The need for new biologically active compounds with applications as pharmaceuticals, nutraceuticals and cosmeceuticals is undeniable. In the very near future, there is a serious risk that a significant number of infections, particularly hospital-acquired infections, will be untreatable. There are no effective drugs for many forms of cancer. The obesity epidemic has created a need for “fat blockers.” New, safe and effective sunscreens are needed to protect the public from damaging UV radiation.

Are marine natural products the answer to these societal needs? Possibly. Natural products have fulfilled a critical role in the discovery of pharmaceuticals, not to mention their use in nutritional supplements and cosmetics. The marine environment has proven to be an exceptional resource for the discovery of bioactive natural products as is evident from the observation that more than 25,000 new metabolites have been isolated from marine biota in the past 30 years. Notably, the marine natural products Cytarabine, Yondelis and Eribulin (a derivative of a sponge metabolite) and monomethyl auristatin E (MMAE, a dolastatin derivative) have been approved for use in human chemotherapy. According to a 2014 review by David Newman and Gordon Cragg of the Natural Products Branch of the National Cancer Institute in Maryland, an additional 39 marine natural products or derivatives thereof are currently in clinical trials as anti-cancer and cancer pain control agents.

While the majority of promising marine natural products are isolated from invertebrates such as sponges and corals, it is now clear that most of these metabolites are produced by microbes associated with the host invertebrate. In general, it now appears that sponges and corals are not the talented chemists once assumed but rather, they provide an attractive environment for microbes to inhabit. The field of natural product discovery is built upon knowledge that there is a correlation between biodiversity and natural products diversity. Hence, the immense biodiversity of our oceans (there are approximately twice as many phyla in the oceans as there are on land) provides a critical, fertile ground for natural productsbioprospecting. The biodiversity is immense given that estimates of the microbial communities in each species of sponge and coral numbers in the thousands. While not all of these invertebrate-associated bacteria will be accomplished chemists, many have been found to exhibit such traits.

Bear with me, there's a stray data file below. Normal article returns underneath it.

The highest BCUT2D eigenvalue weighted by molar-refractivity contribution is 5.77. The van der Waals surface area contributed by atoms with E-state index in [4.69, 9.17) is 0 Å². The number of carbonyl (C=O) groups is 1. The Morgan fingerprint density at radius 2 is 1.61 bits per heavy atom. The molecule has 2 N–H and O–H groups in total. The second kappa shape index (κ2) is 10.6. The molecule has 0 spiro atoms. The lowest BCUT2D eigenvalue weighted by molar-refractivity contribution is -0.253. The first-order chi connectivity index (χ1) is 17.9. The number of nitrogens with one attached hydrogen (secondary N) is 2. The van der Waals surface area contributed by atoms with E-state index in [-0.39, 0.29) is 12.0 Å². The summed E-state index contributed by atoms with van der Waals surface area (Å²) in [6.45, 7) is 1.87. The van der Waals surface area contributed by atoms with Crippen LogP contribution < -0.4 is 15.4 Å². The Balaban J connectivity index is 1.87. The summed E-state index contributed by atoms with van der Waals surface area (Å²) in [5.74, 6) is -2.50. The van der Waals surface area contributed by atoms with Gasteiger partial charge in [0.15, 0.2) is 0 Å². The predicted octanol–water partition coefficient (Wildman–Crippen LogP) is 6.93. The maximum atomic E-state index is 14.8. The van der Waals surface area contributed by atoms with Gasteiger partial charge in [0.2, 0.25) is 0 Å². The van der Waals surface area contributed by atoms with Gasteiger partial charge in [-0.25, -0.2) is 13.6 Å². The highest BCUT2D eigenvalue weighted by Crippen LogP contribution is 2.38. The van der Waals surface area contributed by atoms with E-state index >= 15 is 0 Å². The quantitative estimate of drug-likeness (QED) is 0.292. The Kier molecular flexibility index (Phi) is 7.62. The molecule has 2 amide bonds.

Our oceans, much like the rain forests, are suffering from a loss of biodiversity. Until recently, only two corals were listed in the Endangered Species Act, however, earlier this year, the US National Oceanic and Atmospheric Administration (NOAA) added an additional 20 species of coral to this list and a further 83 species are being considered for future listing. Clearly, the rate of loss of our marine biodiversity is occurring at an alarming rate. Given that each sponge or coral will contain thousands of microbial symbionts, loss of dozens of coral species could result in the loss of substantial biodiversity and, possibly, the loss of a life-saving cancer drug, a new class of antibiotic or a new sunscreen. The public is likely aware of the value of coral reefs in terms of the impact on tourism and fishing, however, the potential of microbes living within coral reef invertebrates to produce life-saving medicines and other bioproducts is likely not well understood. The World Ocean Assessment report is due at the end of 2014 and we would be well served to consider the impact of environmental damage on our access to yet-to-be discovered marine natural products.